• output_dir/xen-chomebook-image is the image previously made by mkimage.
  • output_dir/signed-xen-chromebook-image is where you want your signed image to be copied.

Once done, dd the image to the kernel partition you've dedicated to Xen (dd if=output_dir/signed-xen-chromebook-image of=/dev/mmcblk1pX).

Next step, ask the Chromebook to start Xen. You probably know about cgpt after you've installed your own linux:

 cgpt add -i X -P 15 -S 0 -T 1 /dev/mmcblk1

Here, we ask to start the Xen kernel partition, we set the highest priority (15), and it will be only started once (-S success=0, -T tries=1). On a reboot, your linux should be back.

Debug

In my ArchLinux based environment Linux starts correctly under Xen: /proc/xen is populated and I think Xen tools should work even though I have not thoroughly tested them.

If you plan to work on a more recent tree, remember that Xen does not know how to drive the display, so you need Linux to boot and live for at least a couple of seconds to make the display code to properly start up the video interface. Even if the display is set up but Linux panics too early, then you will not see anything.

Even in the worst case however there is a workaround: both Xen and Linux trees referred above have been patched to dump console information into a specific RAM area (called RAMOOPS) which is not overwritten by ChromeOS when rebooting after a panic: you can read the console by getting a shell in ChromeOS and doing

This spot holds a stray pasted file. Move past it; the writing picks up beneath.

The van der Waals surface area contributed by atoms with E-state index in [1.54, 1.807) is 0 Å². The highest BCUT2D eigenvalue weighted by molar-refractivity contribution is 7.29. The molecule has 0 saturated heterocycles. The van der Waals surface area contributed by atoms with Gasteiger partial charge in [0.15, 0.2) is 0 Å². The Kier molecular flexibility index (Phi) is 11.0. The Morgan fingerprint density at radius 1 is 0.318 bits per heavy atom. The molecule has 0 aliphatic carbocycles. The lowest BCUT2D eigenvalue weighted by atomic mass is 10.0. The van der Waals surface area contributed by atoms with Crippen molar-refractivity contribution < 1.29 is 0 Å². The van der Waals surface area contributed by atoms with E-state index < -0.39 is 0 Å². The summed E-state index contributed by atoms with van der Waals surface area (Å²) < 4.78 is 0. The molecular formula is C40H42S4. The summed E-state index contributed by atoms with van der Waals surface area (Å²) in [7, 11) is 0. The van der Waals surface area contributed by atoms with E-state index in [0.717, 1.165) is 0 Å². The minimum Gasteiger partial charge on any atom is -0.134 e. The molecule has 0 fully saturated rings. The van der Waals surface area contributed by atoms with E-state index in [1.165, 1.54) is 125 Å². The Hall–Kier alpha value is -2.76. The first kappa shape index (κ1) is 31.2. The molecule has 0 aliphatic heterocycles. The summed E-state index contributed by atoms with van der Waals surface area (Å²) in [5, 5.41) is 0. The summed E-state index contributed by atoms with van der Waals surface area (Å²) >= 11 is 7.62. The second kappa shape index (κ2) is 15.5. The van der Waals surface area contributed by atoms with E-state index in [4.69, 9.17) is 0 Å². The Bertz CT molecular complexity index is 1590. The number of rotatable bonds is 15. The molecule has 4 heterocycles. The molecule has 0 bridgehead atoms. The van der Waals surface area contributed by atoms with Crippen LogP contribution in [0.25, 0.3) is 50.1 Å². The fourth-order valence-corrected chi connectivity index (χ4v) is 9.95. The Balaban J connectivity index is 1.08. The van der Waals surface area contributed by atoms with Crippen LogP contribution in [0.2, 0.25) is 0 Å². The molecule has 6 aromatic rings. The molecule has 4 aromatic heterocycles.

more /dev/pstore/dmesg-ramoops-0

You can also read that if you reboot into Linux (no Xen of course) by doing

 mount -t pstore xenlog /mnt
 less /mnt/dmesg-ramoops-0

Remember that at least on my Chromebook issuing "reload"+"power" has the same effect as power off and restart, the RAMOOPS gets corrupted. To avoid this you should manually place somewhere a softreset line BEFORE panic (e.g., use "emergency_restart();" on Linux). This could be a problem if panic happens before "emergency_restart();" can be called, or if it's Xen to panic. What I did was to write 0x01010101 to address 0x10040400 BEFORE paging (both in Xen and Linux): after paging is enabled you have to reserve a page to cover the same address and use the virtual address to do a softreset. If panic happens really early, then the boot code does not know how to redirect console into RAMOOPS, you have to write info by yourself there.

Another way, using chained u-boot

TO WRITE

Ressource

The ChromiumOS project.

http://www.chromium.org/chromium-os/how-tos-and-troubleshooting/using-an-upstream-kernel-on-snow

http://chromeos-cr48.blogspot.co.uk/, but not sure which posts are relevant.